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LOCAL LIFE

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October 2016 | Page 5

Scouts Participate in Pop-Up STEM Stations By Tori La Rue | tori@mycityjournals.com

Bring the Kids!

Richard Innes and his Cub Scout den watch as his rocket soar across Rosecrest Park in Herriman. (Tori La Rue/City Journals)

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osecrest Park bustled with Cub Scouts Webelos from districts 18 and 20 of the Great Salt Lake Council as community members transformed it into a makeshift science laboratory with a geology focus. More than 300 10-year-old boys scampered from canopy to canopy on Aug. 26, testing the hardness of rock formations, searching for geocaches, interpreting maps, identifying geological components used in buildings throughout the community and participating in other experiments and demonstrations. Among the clamor, 10-year-old Ryker Innes launched off a paper rocket that soared across the park. His leaders congratulated him on the highest and farthest rocket launch they’d seen that day, and Ryker ran to retrieve the custom-built projectile shouting, “That was awesome. That was awesome.” “The purpose of these things is not to pass adventures off, but it is to introduce boys to different topics to help them find their interests, to help them realize that the things in their lives connect to the real world,” Deborah Bracken, District 18 vice chairman said. “We want them to know that learning is interesting and fun and get them excited about the STEM so that one day they can find that this is a career direction they might want to go into.” Bracken mentioned that men in the United States aren’t attending and graduating college at the same rate as women. She said she believes educational activities in boyhood, like the geology STEM activity, make a difference. Aaron and Nate Eskelson, twin brothers who celebrated their 10th birthday one week before the Webelos event, both said they enjoyed being in a learning outside at the Scouting event. “I learned what houses are made of, and I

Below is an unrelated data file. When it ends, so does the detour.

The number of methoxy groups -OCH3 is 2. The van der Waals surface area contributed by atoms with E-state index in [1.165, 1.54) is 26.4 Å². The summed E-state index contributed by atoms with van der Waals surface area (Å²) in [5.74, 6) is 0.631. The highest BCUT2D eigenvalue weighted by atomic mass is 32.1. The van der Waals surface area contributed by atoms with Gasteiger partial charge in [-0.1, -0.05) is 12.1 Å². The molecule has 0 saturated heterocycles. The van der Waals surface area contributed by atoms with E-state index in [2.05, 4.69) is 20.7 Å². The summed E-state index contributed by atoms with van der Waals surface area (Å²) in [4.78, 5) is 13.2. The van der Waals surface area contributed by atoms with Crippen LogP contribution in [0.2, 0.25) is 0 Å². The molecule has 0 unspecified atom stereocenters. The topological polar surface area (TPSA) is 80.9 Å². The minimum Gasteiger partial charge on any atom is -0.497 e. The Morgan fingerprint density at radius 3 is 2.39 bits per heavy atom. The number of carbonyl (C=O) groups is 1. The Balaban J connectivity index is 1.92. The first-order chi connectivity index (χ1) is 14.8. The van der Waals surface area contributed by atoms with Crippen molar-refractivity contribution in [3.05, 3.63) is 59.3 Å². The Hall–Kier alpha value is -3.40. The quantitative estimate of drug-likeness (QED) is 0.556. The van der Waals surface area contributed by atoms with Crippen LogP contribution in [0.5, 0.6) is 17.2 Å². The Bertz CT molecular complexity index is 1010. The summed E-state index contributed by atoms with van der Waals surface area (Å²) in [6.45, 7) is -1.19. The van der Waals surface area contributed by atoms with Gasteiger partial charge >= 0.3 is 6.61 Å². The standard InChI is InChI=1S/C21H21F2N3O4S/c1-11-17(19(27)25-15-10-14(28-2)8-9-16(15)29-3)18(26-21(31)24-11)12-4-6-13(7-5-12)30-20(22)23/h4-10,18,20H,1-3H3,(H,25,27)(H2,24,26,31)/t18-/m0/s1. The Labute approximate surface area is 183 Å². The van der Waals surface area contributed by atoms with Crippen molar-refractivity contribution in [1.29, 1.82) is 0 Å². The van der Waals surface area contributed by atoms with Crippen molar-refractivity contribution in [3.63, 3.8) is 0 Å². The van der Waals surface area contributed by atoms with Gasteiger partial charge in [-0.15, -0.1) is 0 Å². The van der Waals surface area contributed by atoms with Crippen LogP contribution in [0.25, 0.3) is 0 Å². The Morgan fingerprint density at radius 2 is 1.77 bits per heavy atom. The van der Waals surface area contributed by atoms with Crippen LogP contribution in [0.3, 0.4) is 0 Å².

never knew that before,” Aaron Eskelson said. “It was really interesting.” Nate said his favorite part was getting to know the other Webelos and Scout leaders. “It’s the truth that everyone here is nice and supportive,” he said. “If I ever have a trouble, I know they will help us with that trouble.” Bracken said she hoped each Scout realizes how much his leaders care about him. About 100 volunteers contributed to the event. “All of these people are here today because we want these boys to develop themselves and to have a desire to be good,” she said as her eyes began to water. An event of this caliber occurs only once a year for each district, according to Bracken, and nearly 100 adult leaders collaborated since February to make it happen. They chose to center their activity on Boy Scouts of America’s Earth Rock Adventure, allowing each participant to pass off each step in the adventure by participating in the one-stopshop activity. In addition to the STEM stations, Scouts went on a 3-mile walk from Rosecrest Park to Mountain Meadows Park where they studied the effects of water, wind and erosion while using a map to find their way to the end of the trail. Along the trail, leaders organized guest appearances from people dressed up as prominent figures in the world who care about the environment, such as Bear Grylls from “Man vs. Wild.” The Scouts also stopped to clean the trail before returning to Rosecrest Park. Leaders presented each Scout with a pin upon completion of the night’s activities. “Activities like this are important,” Scout leader Wendy Gillette said. “I think it makes the boys feel like they are part of something really big.” l

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LOCAL LIFE

Page 6 | October 2016

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SOUTH VALLEY JOURNAL

Bliuffdale Resident Transitions to Modern Calligraphy By Tori La Rue | tori@mycityjournals.com